This particular dimension to which this Einübung orients us, is actually explicitly said in the German verb zeugen, which does not only mean to testify, but also to beget, to engender, or to produce. Recall what Brecht’s philosopher noted in the citation above: the sufferer begins to produce something as soon as they start to lament by means of words. Similarly, the witness produces a new relation to the subject matter when testifying and by this production, discloses the subject matter to those who did not encounter it.39 The task of testifying is thus to preserve the estrangement and the Angang of the subject matter in a testimony. Bearing witness is thus a form of protective care by which the witness and social community safeguards encounters with the subject matter in a linguistic form. The witness’s deposition, one might perhaps say, is a depository, a protective place preserving that which was encountered so that it remains available in mimetic, testimonial form, after the encounter and after the death of the witness. Using Heidegger’s suggestion to hear in the German wahren and bewahren another sense of Wahrheit or truth, we may suggest that the truth of testimony complements that of witnessing.40 If the truth of witnessing concerns the disclosure of something as subject matter, the truth of testimony concerns the preservation and safeguarding of this disclosure, granting it a social existence and significance, allowing the mediated witness’s experience to be included in a shared, social world.41

(b) Interpretation and Critique of the Addressee. To capture, in turn, the interpretive task of addressees, it is not enough to say that they are only in a secondhand, mimetic position. First, the addressee’s testimonial encounter can be a genuine one, that is, the testimony generates new possibilities of encountering and understanding the subject matter for the addressee, beyond whatever the addressees witnessed themselves of and in the world. Yet, such an encounter is not a given – that’s why I wrote “can be”: if indeed the subject matter is foreign to and unheard-of within the addressee’s horizon of understanding, it is not obvious that the addressee is capable of understanding. While testimonies can quicken our understanding and make us susceptible to the unheard-of experiences they articulate, the encounter mediated by testimony nevertheless does not have the same vivacity or inevitability of the witness’s encounter.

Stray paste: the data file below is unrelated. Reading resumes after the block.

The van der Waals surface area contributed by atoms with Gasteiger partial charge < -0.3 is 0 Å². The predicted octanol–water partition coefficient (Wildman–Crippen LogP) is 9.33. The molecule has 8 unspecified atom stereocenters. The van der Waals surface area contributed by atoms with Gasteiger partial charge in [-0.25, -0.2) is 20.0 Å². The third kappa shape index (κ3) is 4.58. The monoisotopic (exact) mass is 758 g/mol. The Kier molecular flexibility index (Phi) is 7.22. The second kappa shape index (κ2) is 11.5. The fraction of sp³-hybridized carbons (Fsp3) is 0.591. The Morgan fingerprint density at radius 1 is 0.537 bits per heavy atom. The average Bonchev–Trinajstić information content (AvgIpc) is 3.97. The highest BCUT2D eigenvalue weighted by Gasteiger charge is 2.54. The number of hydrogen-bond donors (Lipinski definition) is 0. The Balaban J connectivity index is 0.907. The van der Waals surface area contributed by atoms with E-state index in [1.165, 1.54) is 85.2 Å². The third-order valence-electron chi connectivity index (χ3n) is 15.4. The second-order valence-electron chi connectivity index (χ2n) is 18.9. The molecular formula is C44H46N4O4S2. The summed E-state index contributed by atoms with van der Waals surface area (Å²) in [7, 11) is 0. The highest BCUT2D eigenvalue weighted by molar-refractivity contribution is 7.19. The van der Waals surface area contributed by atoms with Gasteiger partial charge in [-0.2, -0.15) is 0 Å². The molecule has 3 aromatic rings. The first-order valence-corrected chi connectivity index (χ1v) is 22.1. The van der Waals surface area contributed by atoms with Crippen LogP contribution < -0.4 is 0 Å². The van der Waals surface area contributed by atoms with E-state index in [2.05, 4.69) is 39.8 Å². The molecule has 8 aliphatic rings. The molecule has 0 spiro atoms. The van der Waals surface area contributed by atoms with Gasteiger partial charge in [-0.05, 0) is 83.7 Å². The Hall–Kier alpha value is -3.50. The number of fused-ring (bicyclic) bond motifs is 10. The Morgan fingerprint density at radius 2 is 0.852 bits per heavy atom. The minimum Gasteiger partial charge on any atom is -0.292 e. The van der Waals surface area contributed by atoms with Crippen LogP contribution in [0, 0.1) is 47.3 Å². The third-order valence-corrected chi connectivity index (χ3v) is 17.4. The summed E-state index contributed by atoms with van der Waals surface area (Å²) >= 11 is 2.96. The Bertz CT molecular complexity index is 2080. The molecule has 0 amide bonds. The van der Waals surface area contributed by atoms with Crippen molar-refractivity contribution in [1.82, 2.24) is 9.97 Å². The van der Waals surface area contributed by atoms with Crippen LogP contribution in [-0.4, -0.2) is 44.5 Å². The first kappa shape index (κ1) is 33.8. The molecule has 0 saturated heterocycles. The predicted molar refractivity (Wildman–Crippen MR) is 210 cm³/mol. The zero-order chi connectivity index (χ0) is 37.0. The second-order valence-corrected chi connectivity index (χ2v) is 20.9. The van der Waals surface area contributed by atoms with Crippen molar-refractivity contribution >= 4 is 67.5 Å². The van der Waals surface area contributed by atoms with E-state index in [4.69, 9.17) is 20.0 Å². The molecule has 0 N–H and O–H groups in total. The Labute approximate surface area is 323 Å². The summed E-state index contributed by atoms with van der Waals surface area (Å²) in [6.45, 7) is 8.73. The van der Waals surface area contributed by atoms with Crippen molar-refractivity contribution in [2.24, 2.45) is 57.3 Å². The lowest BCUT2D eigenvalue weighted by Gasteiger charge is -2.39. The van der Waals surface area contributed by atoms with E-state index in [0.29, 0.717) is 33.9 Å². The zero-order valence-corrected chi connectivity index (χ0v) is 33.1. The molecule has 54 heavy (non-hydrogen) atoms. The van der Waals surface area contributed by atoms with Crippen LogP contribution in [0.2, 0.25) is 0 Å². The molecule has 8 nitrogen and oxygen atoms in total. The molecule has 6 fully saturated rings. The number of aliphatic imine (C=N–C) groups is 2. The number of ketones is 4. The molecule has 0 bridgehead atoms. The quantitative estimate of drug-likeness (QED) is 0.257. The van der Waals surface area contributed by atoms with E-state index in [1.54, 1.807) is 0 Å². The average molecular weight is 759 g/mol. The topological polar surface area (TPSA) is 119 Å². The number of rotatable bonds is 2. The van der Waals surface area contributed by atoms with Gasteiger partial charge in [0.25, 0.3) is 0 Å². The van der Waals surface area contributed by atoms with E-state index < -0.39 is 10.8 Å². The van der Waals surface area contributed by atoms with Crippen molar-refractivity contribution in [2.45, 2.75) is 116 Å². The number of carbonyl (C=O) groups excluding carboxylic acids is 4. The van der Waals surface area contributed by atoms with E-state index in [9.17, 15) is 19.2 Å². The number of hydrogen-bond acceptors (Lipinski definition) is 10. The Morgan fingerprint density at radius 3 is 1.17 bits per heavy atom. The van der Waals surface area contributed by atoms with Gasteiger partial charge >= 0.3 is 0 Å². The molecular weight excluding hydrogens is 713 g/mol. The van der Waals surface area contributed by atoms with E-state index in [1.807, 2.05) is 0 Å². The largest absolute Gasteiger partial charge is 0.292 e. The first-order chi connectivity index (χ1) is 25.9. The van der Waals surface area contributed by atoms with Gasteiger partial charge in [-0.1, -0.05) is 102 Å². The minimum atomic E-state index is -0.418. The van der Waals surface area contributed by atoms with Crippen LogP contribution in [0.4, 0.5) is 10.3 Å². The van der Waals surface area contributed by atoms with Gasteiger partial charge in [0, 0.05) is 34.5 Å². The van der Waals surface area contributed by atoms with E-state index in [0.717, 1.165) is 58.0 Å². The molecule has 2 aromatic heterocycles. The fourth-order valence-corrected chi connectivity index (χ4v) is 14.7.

This asymmetry between witness and addressee, however, is not simply the mark of a lack on the addressee’s side. Rather, it implies that the position of the addressee is characterized by a double interpretive task, that is to say, the addressee’s task to explicate is twofold. This double task is an analogy of what Ricoeur called the hermeneutics of trust and the hermeneutics of suspicion in the context of the phenomenology of religion and its critiques. The attunements or dispositions of trust and suspicion are the addressee’s and they stem from the addressee’s relation to the witness as the guarantee of testimony.

On the one hand, the witness aims to produce a linguistic articulation of their encounter with the subject matter so that it reaches the addressee. The witness succeeds in this task when testimony indeed generates and discloses new possibilities of understanding the world for the addressee. In turn, the addressee’s appropriate response to this production is to develop a hermeneutics of trust, that is to say, to trust that the words of the witness, even if they may seem unbelievable or incomprehensible at first, actually have something important and crucial to convey about what the witness experienced so that the addressee may also discover the subject matter of which the witness speaks as a matter of concern. Testimony thus confronts the addressee with the task of a charitable interpretation, listening as carefully as possible to what the witness has to say.

On the other hand, however, from the position of the addressee, only the witness is offered as guarantee of testimony. Because of this, the addressee is exposed to the possibility of false testimony and the addressee needs to take this possibility into account as well. To this end, a hermeneutics of suspicion is called for, that is, a critical interrogation to find out whether or not the witness is trustworthy and the testimony is plausible.